Thursday, April 25, 2013

A Nearly Perfect Summer


 Thirteen years ago, The Providence Journal published my tenth major newspaper series, A Nearly Perfect Summer: Travels Through Old-Money Newport, about the time I spent immersed in Newport Society. The six-part series, which ran from July 2 - July 7, 2000, was the basis for my 2010 documentary movie, Behind The Hedgerow.

The late (and last) grand dame Eileen Slocum, central character in A Nearly Perfect Summer, the series, and Behind The Hedgerow, the documentary movie.
In our fickle world of technology, the series has disappeared from Journal servers (though it remains internally in our archives). So I was pleased to find a copy of Chapter Three, the whimsical 'Midsummer Nights,' on The National Museum of American Illustration site, virtual home of the museum that is owned and operated by my Bellevue Avenue friends Judy and Laurence Cutler.

So take a look at 'Midsummer Nights,' Chapter Three, in its original form.

Because he is retiring as Journal executive editor this week -- his last appearance in the newsroom is this afternoon, in fact -- I must mention my friend, colleague and mentor Tom Heslin. Tom edited the series, helping transform it with his exquisite touch into one of my most popular works ever. Thanks, Tom, and best of luck!

Tom Heslin, as we remember him from his three decades in the Projo newsroom





Saturday, April 13, 2013

1st Story in Public Square Conference a Success!


Jim Ludes, me, Dana Priest, and Sr. Jane Gerety, president of Salve Regina University.
 More than 150 people braved a wet and windy spring Friday in Newport, R.I., to attend the launch of the Story in the Public Square program, a year-round initiative of Salve Regina University's Pell Center and The Providence Journal that will feature more events in months and years to come and an active ongoing online resource and presence, www.publicstory.org After more than a year of planning, Story co-director Jim Ludes and me agreed our launch was a success.

Dan Priest. Journal publisher and CEO Howard Sutton, and Gary Hart. Journal reporter Paul Grimaldi, who covered the event, is in background.


The conference featured the inaugural award of the Pell Center Prize for Story in the Public Square to The Washington Post's Dana Priest, above, two-time Pulitzer Prize winner. Former Colorado senator Gary Hart, below, delivered the keynote address in Salve's Bazarsky Hall.

Gary Hart. "We need stories to tell us where we are [and] where we are headed," he said.

In the morning panel, print and broadcast storytellers, a community leader, and a best-selling novelist discussed ethical storytelling -- and told some compelling stories of their own.

L to R: Moderator Karen Bordeleau, executive editor of The Providence Journal; novelist Karen Thompson Walker; BU professor Chris Daly; URI political scientist Shanna Pearson-Merkowitz; WBUR's David Boeri; and the NAACP's Jim Vincent.

The afternoon session included a screening of The Providence Journal's award-winning documentary, "Coming Home," and a discussion moderated by Salve professor Donna Harrington-Lueker with panelists Iraq war veteran John DiRaimo, a central figure in the film;  the Rhode Island National Guard's Lt. Col. Richard Duffy; Journal columnist and film narrator Bob Kerr, a Vietnam veteran; Elizabeth Roberts, lieutenant governor of Rhode Island; and me.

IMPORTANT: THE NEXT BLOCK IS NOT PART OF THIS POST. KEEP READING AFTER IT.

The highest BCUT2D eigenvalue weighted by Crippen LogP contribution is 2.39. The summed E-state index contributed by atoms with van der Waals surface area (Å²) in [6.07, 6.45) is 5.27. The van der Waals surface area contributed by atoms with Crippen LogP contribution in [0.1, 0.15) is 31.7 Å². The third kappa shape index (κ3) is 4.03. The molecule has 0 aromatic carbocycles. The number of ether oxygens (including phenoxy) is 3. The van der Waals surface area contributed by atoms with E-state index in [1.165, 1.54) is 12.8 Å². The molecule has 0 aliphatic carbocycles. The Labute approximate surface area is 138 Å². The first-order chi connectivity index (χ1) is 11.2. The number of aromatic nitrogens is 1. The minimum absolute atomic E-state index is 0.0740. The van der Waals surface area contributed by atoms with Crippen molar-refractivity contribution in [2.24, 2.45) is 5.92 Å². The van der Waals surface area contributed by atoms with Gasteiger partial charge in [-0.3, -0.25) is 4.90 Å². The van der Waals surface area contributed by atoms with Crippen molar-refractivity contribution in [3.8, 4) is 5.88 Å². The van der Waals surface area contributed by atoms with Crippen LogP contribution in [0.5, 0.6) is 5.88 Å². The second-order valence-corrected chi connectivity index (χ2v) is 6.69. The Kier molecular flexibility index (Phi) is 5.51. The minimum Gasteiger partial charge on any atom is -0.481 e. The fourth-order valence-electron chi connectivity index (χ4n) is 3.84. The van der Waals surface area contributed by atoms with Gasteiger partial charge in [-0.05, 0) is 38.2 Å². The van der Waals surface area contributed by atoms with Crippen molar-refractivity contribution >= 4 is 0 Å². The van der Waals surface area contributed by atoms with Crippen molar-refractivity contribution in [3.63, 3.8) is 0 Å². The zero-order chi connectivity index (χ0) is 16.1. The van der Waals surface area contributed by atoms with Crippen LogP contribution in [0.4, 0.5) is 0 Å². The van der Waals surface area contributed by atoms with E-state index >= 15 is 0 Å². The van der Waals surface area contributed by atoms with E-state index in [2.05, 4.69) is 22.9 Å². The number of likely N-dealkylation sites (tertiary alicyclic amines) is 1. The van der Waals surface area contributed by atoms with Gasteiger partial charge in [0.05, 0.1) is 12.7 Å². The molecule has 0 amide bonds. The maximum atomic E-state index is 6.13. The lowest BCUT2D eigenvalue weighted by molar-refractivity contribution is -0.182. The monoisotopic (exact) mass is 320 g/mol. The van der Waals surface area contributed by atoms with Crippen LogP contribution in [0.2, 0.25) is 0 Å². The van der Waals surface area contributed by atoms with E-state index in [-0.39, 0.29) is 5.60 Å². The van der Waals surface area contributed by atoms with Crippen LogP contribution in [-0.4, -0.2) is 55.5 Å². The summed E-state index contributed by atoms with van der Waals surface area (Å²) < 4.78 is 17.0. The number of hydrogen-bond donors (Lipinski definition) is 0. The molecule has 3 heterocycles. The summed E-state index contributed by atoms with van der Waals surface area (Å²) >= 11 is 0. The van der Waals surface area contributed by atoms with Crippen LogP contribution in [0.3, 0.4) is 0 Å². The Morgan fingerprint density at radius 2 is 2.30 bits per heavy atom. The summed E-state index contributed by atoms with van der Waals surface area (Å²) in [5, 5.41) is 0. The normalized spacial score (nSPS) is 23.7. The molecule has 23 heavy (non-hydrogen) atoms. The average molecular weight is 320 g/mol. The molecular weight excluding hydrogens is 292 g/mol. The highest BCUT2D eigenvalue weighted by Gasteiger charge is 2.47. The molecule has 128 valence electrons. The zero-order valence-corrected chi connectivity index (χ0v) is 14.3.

We also honored the winners of our first annual student storytelling contest. First place wen to Sophie Zander, a junior at Ursinus College in suburban Philadelphia. Honorable mentions went to Ron Farina, a student at Central Connecticut State University, and Madelin Schlenz, a student at Community College of Rhode Island.

The conference was blogged and with the hash tag #SIPS13, got a lot of Twitter traction.


We urge Friday's participants to take a brief survey. 


And we hope to see everyone at our fall event, topic TBD, and our 2014 spring conference. Please send any suggestions on topic, speakers, panelists, potential award winners and anything else to my email.

Thursday, April 11, 2013

Three-camera setup for Story in the Public Square

Salve Regina University is pulling out all the stops to ensure great coverage of the Friday, April 12, launch of the year-round Story in the Public Square program, a partnership of Salve's Pell Center for International Relations and Public Policy and The Providence Journal, with major grant support from the Rhode Island Council for the Humanities.

Pell Center  head Jim Ludes checking the stage at Bazarsky Hall on Wednesday.

 The day-long program will include a keynote address by Gary Hart, an award to Washington Post staff writer and two-time Pulitzer winner Dana Priest, two panels, and announcement of winners of the student story contest. Setup began on Wednesday...

Salve Regina's Jamie McGuire, teacher and filmmaker, video production chief, on Thursday.

Footage from the conference will see a variety of uses, including a PBS broadcast and more. Jamie McGuire is using a three-camera setup, in Bazarsky Hall; another setup will be used in beautiful Ochre Court for interviews of key participants. We also expect good media coverage and lost of Tweeting -- hash tag for the event is #SIPS13 As in Story in the Public Square 2013, first of a series of annual spring conferences. Other events are planned throughout the year, and we have already established a vigorous online presence, please visit www.publicstory.org